So, now that we've set the scene, what about the music? Well, thankfully this one is a bulls-eye for what they were attempting. Eight all-original instrumentals (aside from a little "tribal chanting") are featured, and the style can perhaps best be described as a fusion of the better parts of the following year's "Uganda" (think of "Pigmy") with some hints of "Primitive Community", filtered through the psychedelic/progressive jazz-rock stylings that Suzuki would develop over the next two years on his "Rock Joint" albums. The highlight of the album for me is the one-two punch that leads off the second side, "The Earth" featuring some of Mizutani's wildest fuzz soloing ever, followed up by "Love", a darkly mysterious flute and tribal percussion led piece that really nails that "lost in the deep jungle" vibe. An excellent album overall, and hopefully one that will be reissued someday. Confusingly, there was another identically titled "African Rock" LP released in 1972 (this one featuring a close-up of Ishikawa's face on the sleeve), but it consists of nothing but cover tunes and is of much less interest."

If the phrase "Mizutani's wildest fuzz ever" doesn't get your heart started, you may want to consult your doctor. Or your coroner. This album is everything you want in a funk psych jazz rock album - except you almost never do get what you want. It's the perfect blend of sweet grooves, wild psych, and deep funk. Horn charts, flute, tribal drums, and Mizutani psych guitar. What more can you ask for? A really splendid album, that the always deep diving Japanese record companies seem to come through on. It's a matter of patience at this point. But given all the wonderful Japanese reissues we've seen in the last 5 years or so, we can only hope this one will achieve top priority.  I'd be a first day buyer for sure. As for original LP's, well they're predictably expensive - more than I would want to pay for this type of album. I did find a couple of copies out there, if you are so inclined and financially secure.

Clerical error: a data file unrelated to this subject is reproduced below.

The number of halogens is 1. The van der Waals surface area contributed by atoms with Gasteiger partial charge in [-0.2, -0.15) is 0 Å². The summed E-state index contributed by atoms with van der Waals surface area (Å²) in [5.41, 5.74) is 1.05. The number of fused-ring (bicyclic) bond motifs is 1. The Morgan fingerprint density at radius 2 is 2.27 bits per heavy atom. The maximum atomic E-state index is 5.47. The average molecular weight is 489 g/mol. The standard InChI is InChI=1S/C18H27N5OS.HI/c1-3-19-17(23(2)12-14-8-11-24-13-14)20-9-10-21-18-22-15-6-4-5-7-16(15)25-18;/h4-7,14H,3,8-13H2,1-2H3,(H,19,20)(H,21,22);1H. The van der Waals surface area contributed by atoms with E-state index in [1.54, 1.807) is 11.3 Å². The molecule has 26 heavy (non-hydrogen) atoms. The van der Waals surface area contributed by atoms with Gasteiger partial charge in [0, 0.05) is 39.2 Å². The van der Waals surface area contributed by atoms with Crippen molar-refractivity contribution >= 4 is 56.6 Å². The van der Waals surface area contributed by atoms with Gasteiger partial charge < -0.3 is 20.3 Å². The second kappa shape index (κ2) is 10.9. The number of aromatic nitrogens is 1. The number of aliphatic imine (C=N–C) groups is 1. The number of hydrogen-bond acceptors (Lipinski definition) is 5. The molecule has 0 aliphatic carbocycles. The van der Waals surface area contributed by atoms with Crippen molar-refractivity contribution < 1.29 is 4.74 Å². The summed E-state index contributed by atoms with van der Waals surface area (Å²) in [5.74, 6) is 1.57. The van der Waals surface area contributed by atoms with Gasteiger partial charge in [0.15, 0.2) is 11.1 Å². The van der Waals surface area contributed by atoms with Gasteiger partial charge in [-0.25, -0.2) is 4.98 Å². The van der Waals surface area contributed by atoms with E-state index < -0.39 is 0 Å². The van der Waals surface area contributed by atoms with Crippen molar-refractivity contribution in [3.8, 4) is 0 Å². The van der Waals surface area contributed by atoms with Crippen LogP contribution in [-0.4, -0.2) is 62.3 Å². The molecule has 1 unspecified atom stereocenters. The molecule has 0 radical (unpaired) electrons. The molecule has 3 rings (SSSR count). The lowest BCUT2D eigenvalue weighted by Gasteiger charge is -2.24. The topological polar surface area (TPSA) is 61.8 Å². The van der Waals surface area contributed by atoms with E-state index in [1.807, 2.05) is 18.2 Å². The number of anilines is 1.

Personal collection
CD: 2015 Clinck

Originals are stored in a single sleeve jacket and are pretty much extinct. This album is still just being discovered for the first time by worldwide collectors. In what has to be considered record time, the CDRWL alerted the world of the album in April, and by July we had a 100% legit reissue coming out of Japan! Coincidence? Maybe, though The AC informs us (he is fluent in Japanese) that there were hints of influence from us there. That's enough to keep us going anyway! As you can see above, I lived up to my word of being a first day buyer!

Acintya - La Cité des Dieux Oubliés. 1978 France

Acintya's sole album is square-on instrumental progressive rock, that recalls the symphonic debut album from Carpe Diem mixed with the mysterious Wapassou. String synthesizer along with violin play a major role in Acintya's sound. The production though, is muddy and dull, and takes away all the necessary edges this album needs to be successful. Apparently the original LP on SRC maintains these dynamics, but I only have the Musea LP reissue, so perhaps that's the issue at hand. Therefore I'll seek an original out, as this wouldn't be the first time the reissue was botched to the point of ruin (see Capsicum Red). Because from a composition perspective, the music is quite compelling. None crest the Gnosis 10 / RYM 3.5 mark, but with the right production, half a point could be appended without much thought.

Personal collection
LP: 1989 Musea